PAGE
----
Joan Baez Facts
American folk singer Joan Baez (born 1941) was recognized for her non-violent, anti-establishment, and anti-war positions. She used her singing and speaking talents to denounce violations of human rights in a number of countries.
By the age of 22, Joan Baez was already known as the "queen of folk singers." Her rich and varied early experiences contributed significantly to her later "anti-establishment" attitudes. Her father, Albert V. Baez, was a physicist who came to the United States from Mexico at a very early age, and her mother was of West-European descent. Joan inherited her father's dark complexion, and the occasional racial prejudice she suffered as a child probably led to her later involvement in the civil rights movement. Although as an adult she claimed not to share her parents' Quaker faith, it undoubtedly contributed to what some called her keen "social conscience."
One of three sisters, Baez was born on January 9, 1941, in Staten Island, New York. She was exposed to an intellectual atmosphere with classical music during her childhood, but rejected piano lessons in favor of the guitar and rock and roll.
Her father's research and teaching positions took the family to various American and foreign cities. She attended high school in Palo Alto, California, where she excelled in music more than in academic subjects. Shortly after her high school graduation in 1958, her family moved to Boston where Baez's interest in folk music surfaced after visiting a coffeeshop where amateur folk singers performed.
From Boston Coffee Houses to Newport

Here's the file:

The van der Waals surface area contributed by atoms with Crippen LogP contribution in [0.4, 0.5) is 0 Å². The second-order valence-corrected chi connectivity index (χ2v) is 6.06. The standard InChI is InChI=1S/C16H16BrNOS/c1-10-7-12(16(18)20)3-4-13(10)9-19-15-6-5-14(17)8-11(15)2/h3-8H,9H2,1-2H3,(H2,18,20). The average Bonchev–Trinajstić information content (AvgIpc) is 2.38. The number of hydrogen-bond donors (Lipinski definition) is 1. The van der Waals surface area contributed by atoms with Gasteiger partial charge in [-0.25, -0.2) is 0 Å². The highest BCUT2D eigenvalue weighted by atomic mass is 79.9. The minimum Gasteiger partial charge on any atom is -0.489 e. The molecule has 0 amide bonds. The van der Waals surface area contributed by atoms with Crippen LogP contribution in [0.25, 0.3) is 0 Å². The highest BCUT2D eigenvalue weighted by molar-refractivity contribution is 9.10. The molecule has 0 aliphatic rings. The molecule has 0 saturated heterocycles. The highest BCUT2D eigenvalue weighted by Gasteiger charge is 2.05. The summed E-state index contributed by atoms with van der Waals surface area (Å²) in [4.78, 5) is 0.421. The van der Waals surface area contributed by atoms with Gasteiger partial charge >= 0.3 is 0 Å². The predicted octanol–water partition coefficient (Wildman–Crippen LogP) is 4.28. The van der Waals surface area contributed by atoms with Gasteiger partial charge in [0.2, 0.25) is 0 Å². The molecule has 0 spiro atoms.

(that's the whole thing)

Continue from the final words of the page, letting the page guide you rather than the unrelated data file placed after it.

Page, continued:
She briefly attended Boston University where she made friends with several semi-professional folk singers from whom she learned much about the art. In addition to simple folk songs, she began to sing Anglo-American ballads, blues, spirituals, and songs from various countries. As she worked to develop her technique and repertoire, Baez began to perform professionally in Boston coffeehouses and quickly became a favorite of Harvard students. She was also noticed by other folk singers, including Harry Belafonte, who offered her a job with his singing group.
In the summer of 1959 she was invited to sing at the Newport (Rhode Island) Folk Festival. That performance made her a soaring phenomenon—especially to young people—and led to friendships with other important folk singers such as the Seeger family and Odetta. Although that performance brought her offers to make recordings and concert tours, she decided to resume her Boston coffeeshop appearances.
After her second Newport appearance in 1960, Baez made her first album for Vanguard Records, simply labelled Joan Baez, which was an immediate success. She was then such a "hot item" that she could tell CBS what songs she would sing and what props she would use in her appearance. In the following years Baez sang to capacity crowds on American college campuses and concert halls and on several foreign tours. Her eight gold album and one gold single awards attested to her popularity as a singer.
Her soprano voice has been described as "so clear and so luminously sensual that it reminded everyone of their first loves." She had no need to take lessons to enhance her voice, which ranged over three octaves, but she needed practice in order to achieve command of the guitar.
Politics a Source of Controversy
While many critics agreed that her untrained singing voice was unusually haunting, beautiful, and very soothing, they saw her spoken words, lifestyle, and actions as discordant and sometimes anti-American. In the turbulent 1960s, Baez became a center of controversy when she used her singing and speaking talents to urge non-payment of taxes used for war purposes and to urge men to resist the draft during the Vietnam War. She helped block induction centers and was twice arrested for such violations of the law. She had already studied, understood, and adopted non-violent strategies as a way to effect changes where she perceived injustices to exist.
She was married to David Harris, a draft resister, in March 1968. She was pregnant with their son, Gabriel, in April 1969 and three months later saw her husband arrested for refusing induction into the military forces. (He spent the next 20 months in a federal prison in Texas.)